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Shaktism (Shakta philosophy)

Source: Google Books: Manthanabhairavatantram

Apūrva (अपूर्व) refers to “unique (and excellent teaching)”, according to verse 11.39-45 of the Kularatnoddyota, one of the earliest Kubjikā Tantras.—Accordingly, “[...] O beloved, having quickly (taras) caught that fish with the net of Śakti, the lord of Siddhas will study (the scripture) in the belly of that fish. Practicing (the teachings) of the book  in the middle of that (fish), he (will become) powerful. He will see (reality) once seen that unique (apūrva) and excellent teaching”.

Shaktism book cover
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Shakta (शाक्त, śākta) or Shaktism (śāktism) represents a tradition of Hinduism where the Goddess (Devi) is revered and worshipped. Shakta literature includes a range of scriptures, including various Agamas and Tantras, although its roots may be traced back to the Vedas.

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Jyotisha (astronomy and astrology)

Source: Wisdom Library: Brihat Samhita by Varahamihira

Apūrva (अपूर्व) refers to “(one’s) native (city)” , according to the Bṛhatsaṃhitā (chapter 16) (“On the planets—graha-bhaktiyoga”), an encyclopedic Sanskrit work written by Varāhamihira mainly focusing on the science of ancient Indian astronomy astronomy (Jyotiṣa).—Accordingly, “[...] If on the other hand he should appear otherwise than as described above, the same persons and objects will suffer miseries and people will also suffer from wars and from diseases and kings will be afflicted with sorrow. Though free from enemies, princes will suffer from the intrigues of their sons or ministers. Their subjects, suffering from drought, will quit their native cities (apūrva-pura) and resort to new towns and mountains”.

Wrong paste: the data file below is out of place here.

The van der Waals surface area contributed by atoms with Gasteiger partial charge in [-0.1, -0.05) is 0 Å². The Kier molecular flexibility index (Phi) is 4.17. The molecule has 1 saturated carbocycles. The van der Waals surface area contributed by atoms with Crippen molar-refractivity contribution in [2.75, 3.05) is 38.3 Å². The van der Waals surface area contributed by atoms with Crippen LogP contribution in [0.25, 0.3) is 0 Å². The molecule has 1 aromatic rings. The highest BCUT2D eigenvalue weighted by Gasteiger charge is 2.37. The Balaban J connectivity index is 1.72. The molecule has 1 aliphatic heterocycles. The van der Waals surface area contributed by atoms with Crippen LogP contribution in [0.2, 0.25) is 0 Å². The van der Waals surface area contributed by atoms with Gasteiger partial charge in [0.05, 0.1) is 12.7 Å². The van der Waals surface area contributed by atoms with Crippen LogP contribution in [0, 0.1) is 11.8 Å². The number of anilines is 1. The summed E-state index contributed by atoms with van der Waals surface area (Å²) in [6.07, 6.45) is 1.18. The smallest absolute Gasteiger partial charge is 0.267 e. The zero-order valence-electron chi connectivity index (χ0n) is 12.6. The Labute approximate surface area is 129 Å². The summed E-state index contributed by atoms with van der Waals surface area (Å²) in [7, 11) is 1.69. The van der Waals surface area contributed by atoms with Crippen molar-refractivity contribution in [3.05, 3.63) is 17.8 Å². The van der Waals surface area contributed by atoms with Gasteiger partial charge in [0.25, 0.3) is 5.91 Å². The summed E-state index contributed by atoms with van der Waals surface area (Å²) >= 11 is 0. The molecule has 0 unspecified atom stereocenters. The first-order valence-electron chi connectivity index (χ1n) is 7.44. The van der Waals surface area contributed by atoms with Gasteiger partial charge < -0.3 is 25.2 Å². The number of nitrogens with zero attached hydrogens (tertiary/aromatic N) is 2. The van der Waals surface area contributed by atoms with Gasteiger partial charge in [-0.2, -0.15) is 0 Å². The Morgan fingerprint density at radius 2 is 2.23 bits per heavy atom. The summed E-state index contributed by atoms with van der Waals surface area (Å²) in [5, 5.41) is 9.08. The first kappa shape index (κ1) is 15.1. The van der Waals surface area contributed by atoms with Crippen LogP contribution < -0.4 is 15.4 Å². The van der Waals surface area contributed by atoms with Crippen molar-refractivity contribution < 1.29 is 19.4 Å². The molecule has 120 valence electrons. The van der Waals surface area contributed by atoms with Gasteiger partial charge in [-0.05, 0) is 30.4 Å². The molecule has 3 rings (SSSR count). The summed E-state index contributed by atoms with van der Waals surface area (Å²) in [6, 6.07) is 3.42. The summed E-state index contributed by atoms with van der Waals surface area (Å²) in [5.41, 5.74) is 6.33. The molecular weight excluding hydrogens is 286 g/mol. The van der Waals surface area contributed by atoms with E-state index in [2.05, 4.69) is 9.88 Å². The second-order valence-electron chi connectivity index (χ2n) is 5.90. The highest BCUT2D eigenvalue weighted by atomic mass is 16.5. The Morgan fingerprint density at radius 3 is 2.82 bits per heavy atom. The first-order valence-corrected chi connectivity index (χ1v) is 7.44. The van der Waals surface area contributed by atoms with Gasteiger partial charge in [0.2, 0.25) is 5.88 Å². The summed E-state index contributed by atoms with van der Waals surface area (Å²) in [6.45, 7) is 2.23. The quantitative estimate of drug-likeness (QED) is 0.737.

Jyotisha book cover
context information

Jyotisha (ज्योतिष, jyotiṣa or jyotish) refers to ‘astronomy’ or “Vedic astrology” and represents the fifth of the six Vedangas (additional sciences to be studied along with the Vedas). Jyotisha concerns itself with the study and prediction of the movements of celestial bodies, in order to calculate the auspicious time for rituals and ceremonies.

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In Jainism

General definition (in Jainism)

Source: The University of Sydney: A study of the Twelve Reflections

Apūrva (अपूर्व) refers to “extraordinary”, according to the 11th century Jñānārṇava, a treatise on Jain Yoga in roughly 2200 Sanskrit verses composed by Śubhacandra.—Accordingly, “If the body were extraordinary (apūrva) or absolutely eternal, then on account of [that] it is suitable to do a despicable action for the sake of it”.